Press Releases

Senator Ross Appointed to Special Committee on Addiction Prevention

May 5, 2017

Boston – State Senator Richard Ross (R-Wrentham) was appointed to the special committee on addiction prevention, treatment, and recovery options this week by minority leader Bruce Tarr (R-Gloucester). The special committee intends to review existing state laws and funding, as well as implement and enforce recently enacted substance abuse legislation.

In addition to conducting a thorough review, the committee will aim to make recommendations to further strengthen opioid abuse prevention, intervention, treatment and recovery options as well as access to such programs for all residents of Massachusetts.

Ross, who currently serves on the Joint Committee on Mental Health and Substance Abuse and previously served on two special committees pertaining to the cause, expressed the necessity of prevention and recovery:

“With the proper addiction prevention services and recovery options, nearly 1,500 lives could have been saved from unintentional opioid overdoses in 2016. Our efforts on this committee directly affect the people of the Commonwealth, and with the right resources this issue can be remedied.”

Substance abuse, with special attention to opioids, is a topic that Senator Ross has consistently prioritized. Ross has co-sponsored several pieces of legislation including bills that would create a special commission to study heroin trafficking prevention and increase substance abuse prevention and education in public schools.

“This is an epidemic that does not discriminate by race, gender, education or income. This is affecting everyone in our society, especially our youth,” said Ross.

Please contact the office of Senator Ross with any questions or concerns at (617) 722-1555 or


Ross Backs Baker Proposals for Common Sense Criminal Justice Reform

April 12, 2017

Boston – State Senator Richard Ross (R-Wrentham) announced his initial support on Wednesday for a bill Governor Charlie Baker is filing that would assist inmates in working off their debt. The legislation aims to help defendants who can’t afford to pay court fees or fines by allowing them to perform community service to cover their debts instead of serving jail time.

The current practice known as “fine time,” jails defendants who fail to pay fines and fees related to the justice system until debts are settled. Governor Baker hopes that his legislation will reduce the number of people incarcerated for simply being unable to pay a fine, while ensuring that penalties are still being repaid.

“In a report released last fall, the Senate Committee on Post Audit and Oversight found that a significant amount of imprisoned individuals owed less than $500 in unsettled fees,” said Senator Ross. “Governor Baker’s bill would directly address the issues with ‘fine time’ as well as pioneer the priorities of criminal justice reform.”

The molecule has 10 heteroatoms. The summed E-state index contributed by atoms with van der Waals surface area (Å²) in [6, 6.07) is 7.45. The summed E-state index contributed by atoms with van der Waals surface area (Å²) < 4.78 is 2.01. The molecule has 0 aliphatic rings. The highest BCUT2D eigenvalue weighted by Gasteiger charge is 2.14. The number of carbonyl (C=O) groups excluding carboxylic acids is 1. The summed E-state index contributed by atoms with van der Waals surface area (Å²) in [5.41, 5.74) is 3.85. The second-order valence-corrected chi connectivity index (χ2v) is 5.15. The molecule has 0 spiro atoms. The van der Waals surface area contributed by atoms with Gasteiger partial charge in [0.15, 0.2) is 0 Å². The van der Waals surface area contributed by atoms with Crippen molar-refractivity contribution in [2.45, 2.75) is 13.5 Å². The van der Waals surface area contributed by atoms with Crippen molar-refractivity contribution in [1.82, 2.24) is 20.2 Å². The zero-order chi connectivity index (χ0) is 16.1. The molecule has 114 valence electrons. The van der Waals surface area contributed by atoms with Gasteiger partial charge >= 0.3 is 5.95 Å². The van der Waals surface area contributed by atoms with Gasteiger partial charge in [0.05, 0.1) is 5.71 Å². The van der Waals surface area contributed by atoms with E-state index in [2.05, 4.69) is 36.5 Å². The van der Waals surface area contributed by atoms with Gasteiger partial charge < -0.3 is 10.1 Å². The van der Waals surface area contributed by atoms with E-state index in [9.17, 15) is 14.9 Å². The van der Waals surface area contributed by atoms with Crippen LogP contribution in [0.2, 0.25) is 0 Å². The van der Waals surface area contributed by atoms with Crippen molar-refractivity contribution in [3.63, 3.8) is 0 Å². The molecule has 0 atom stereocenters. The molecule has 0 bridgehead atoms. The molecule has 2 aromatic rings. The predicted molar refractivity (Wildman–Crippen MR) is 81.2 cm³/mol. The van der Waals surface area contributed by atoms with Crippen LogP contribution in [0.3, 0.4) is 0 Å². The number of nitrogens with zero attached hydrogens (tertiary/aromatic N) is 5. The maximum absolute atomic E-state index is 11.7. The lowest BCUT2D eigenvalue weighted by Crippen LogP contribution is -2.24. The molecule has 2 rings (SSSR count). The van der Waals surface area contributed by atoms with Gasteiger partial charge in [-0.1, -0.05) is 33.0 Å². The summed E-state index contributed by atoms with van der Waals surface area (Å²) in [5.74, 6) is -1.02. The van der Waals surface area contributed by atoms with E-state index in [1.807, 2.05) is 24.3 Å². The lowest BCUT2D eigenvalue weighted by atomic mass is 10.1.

Many Beacon Hill leaders, including Senate President Stanley Rosenberg, have indicated their desire to see more criminal justice reforms instituted.

Ross, who serves as a member of the Joint Committee on the Judiciary, expressed confidence that this legislation will be brought before the committee and addressed by next fall.

Defendants in Massachusetts who are unable to pay fees work off their debt at a current rate of $30 a day. The Governor’s bill would triple to rate to $90 to reduce the time needed to satisfy a debt.

Please contact the office of Senator Ross with any questions or concerns at (617) 722-1555 or


Ross Backs Measures to Protect Veterans’ Hiring Practices

April 7, 2017

Boston – State Senator Richard Ross (R-Wrentham) is co-sponsoring legislation along with Representative John Velis (D-Westfield) and Senator Michael Rush (D-West Roxbury), that would restore a hiring preference for veterans in all public safety jobs in the Commonwealth and ensure that veterans continue to be prioritized during such hiring processes.

“The Civil Service law recognizes the need to provide preferential treatment to veterans in the hiring process. However, if a town decides to opt out of this system, it is crucial that there is a method in place to protect these experienced and qualified veterans among the hiring practices of local police and fire departments,” said Senator Ross.

A potential unintended consequence of municipalities opting out of the Civil Service system has been veterans no longer receiving the hiring preference provided to them under the law. Without the Civil Service law giving preference to qualified veterans, towns may possibly hire fewer veterans for town public safety positions. If enacted, this legislation could elevate any such concerns.

Please contact the office of Senator Ross with any questions or concerns at (617) 722-1555 or